Today, we chose to search for California’s gold and found it peaking on Carson Pass.
The pass is the high point of State Route 88. It was named after western explorer and scout, Kit Carson, who, in January 1844, proposed that the Frémont Expedition turn west in order to resupply at Sutter’s Fort in present-day Sacramento. Local Indians warned against attempting a winter crossing, but always impulsive, John C Frémont forged on across the Sierra, reaching Sutter’s Fort in March.
Four years later, Mormon emigrants blazed a route along what they called the Carson Trail, from Sly Park, across Carson Pass to the Carson Valley in Nevada. The route they laid out is now called Mormon Emigrant Trail. Our drive in search of golden leaves began on Hwy 50 in Folsom, traveling east along historic gold miner routes to Sly Park where we linked up with the Mormon Emigrant Trail.
The route is getting mixed reviews. We thought there was nice color, though Nanci Knight, a veteran color spotter didn’t see as much orange (true) as she’d seen in past years and thought the yellows to be pale, particularly continuing beyond Hope Valley to Monitor Pass (many trees there got stripped of trees by strong winds, the weekend before last). Nanci also conjectured poetically that the drought has reduced the amount of green growing beneath pines and aspen, “leaving a pervasive dull brown tableau of lifeless, gnarly dead wood/sticks.”
Just Starting (0 – 10%) – Mormon Emigrant Trail – The first color seen is an orange-yellow tinge to black oak leaves at 4,200′. At 7,500′, willows shine bright yellow, though the color spots are so few and far between that the road is hardly worth exploring for fall color, though as a road that is historic, wide, straight and untraveled, Mormon Emigrant has few peers.
GO NOW! Peak (75 – 100%) – West Slope, Carson Pass (Hwy 88) – As you near Silver Lake, stands of bright yellow aspen speckle the forest at 7,500′ elevation. A particularly good stand of very large, old aspen flickering bright yellow is found on the north side of the highway at elevation 7,200′ at the entrance to the Kirkwood Lake Road.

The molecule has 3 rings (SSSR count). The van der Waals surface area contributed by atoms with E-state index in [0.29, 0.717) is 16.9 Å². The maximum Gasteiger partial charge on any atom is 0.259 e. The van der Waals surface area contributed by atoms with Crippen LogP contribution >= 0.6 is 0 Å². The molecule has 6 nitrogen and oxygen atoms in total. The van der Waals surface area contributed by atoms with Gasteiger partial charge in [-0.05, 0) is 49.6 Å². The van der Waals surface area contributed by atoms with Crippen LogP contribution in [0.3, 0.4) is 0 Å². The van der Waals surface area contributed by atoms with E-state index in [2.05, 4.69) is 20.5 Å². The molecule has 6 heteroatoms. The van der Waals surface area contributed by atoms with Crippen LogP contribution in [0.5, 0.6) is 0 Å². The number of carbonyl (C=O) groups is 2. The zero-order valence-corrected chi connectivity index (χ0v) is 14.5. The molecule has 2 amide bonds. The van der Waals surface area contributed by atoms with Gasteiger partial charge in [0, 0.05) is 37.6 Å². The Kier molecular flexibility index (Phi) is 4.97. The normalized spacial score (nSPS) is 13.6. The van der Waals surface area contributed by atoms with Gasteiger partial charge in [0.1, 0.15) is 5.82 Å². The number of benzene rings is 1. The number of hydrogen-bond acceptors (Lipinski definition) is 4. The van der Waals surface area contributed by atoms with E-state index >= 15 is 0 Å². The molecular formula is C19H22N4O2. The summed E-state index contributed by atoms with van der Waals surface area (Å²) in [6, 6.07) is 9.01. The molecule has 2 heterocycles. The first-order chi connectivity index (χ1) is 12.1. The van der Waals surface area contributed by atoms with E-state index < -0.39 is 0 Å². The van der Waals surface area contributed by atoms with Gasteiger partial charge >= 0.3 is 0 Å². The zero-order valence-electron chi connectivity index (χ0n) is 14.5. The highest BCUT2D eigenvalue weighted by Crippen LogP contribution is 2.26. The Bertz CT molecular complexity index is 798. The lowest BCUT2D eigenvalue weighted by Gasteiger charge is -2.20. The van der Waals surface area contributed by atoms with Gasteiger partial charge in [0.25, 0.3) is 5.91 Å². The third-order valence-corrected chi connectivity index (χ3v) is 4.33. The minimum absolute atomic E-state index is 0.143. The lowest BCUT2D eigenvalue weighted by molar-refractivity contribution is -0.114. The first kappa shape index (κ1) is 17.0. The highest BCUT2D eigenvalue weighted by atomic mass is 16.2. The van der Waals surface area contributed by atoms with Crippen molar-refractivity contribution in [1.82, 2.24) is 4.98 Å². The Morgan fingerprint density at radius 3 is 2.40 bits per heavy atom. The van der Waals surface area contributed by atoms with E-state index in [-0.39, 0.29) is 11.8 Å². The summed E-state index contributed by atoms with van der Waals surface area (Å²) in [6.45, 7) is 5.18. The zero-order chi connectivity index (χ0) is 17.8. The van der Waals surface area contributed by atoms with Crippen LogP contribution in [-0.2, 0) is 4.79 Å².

GO NOW! Peak (75 – 100%) – Kirkwood Mountain Resort – This was the weekend to be hiking goat trails surrounding the Kirkwood Mountain Resort, as color spotter Kevin Cooper (Coop) did to get these shots. The hike got Coop psyched for Kirkwood’s new guided, off-piste backcountry ski experience called Expedition Kirkwood Backcountry that will explore deep powder bowls.
GO NOW! Peak (75 – 100%) – Caples Lake – The east shore of Caples lake has bands of day-glo orange-red and yellow aspen. A nice view is from the fishing access parking area on the west shore of the lake at Caples Lake Resort.
GO NOW! Peak (75 – 100%) – East Slope, Carson Pass (Hwy 88) – The upper reaches of the Hope Valley near Carson Pass are at full peak. We diverted driving a dirt road toward Red Lake to find a boulevard of yellow, peaking aspen.
GO NOW! Near Peak (50 – 75%) – Hope Valley Recreation Area – Blue Lakes Road which travels through the Hope Valley Recreation Area has little color along it. Though there are a few brilliant stands. The best we saw was a boulevard of yellow aspen just beyond the winter road closure gates, after passing the Hope Valley Campground.
GO NOW! Near Peak (50 – 75%) – Hope Valley – There’s still quite a bit of green and lime, particularly on the north side of the valley, though too are wide swaths of red, orange and yellow among fir and pine forests.
GO NOW! Near Peak (50 – 75%) – Sorensen’s Resort – This popular collection of cabins set in a forest of towering aspen flickers with yellow. Across Hwy 88, large groves of aspen are mostly yellow and orange, though some trees still have green or lime leaves in abundance.
Patchy (10 – 50%) – Big Meadow – A little yellow is ringing Big Meadow on State Route 89, north of the Hope Valley, though it is still mostly green and lime. The drive up 89 to the meadow from Hope Valley passes through groves of very green aspen.
Patchy (10 – 50%) – U.S. 50 – Also called the Lincoln Highway, US 50 has a few pockets of yellow aspen on the west slope of its summit at 6,400′; black oak are beginning to be edged with orange and yellow at 5,400′, black cottonwood are turning gold at 3,600′ and bigleaf maple seem almost sun burned with edging of yellow and brown at 3,300′. US 50 is not known for its color, but get off the highway near Placerville onto Newtown Road in late October to mid November, and you’ll drive along branch-draped roads of fall color.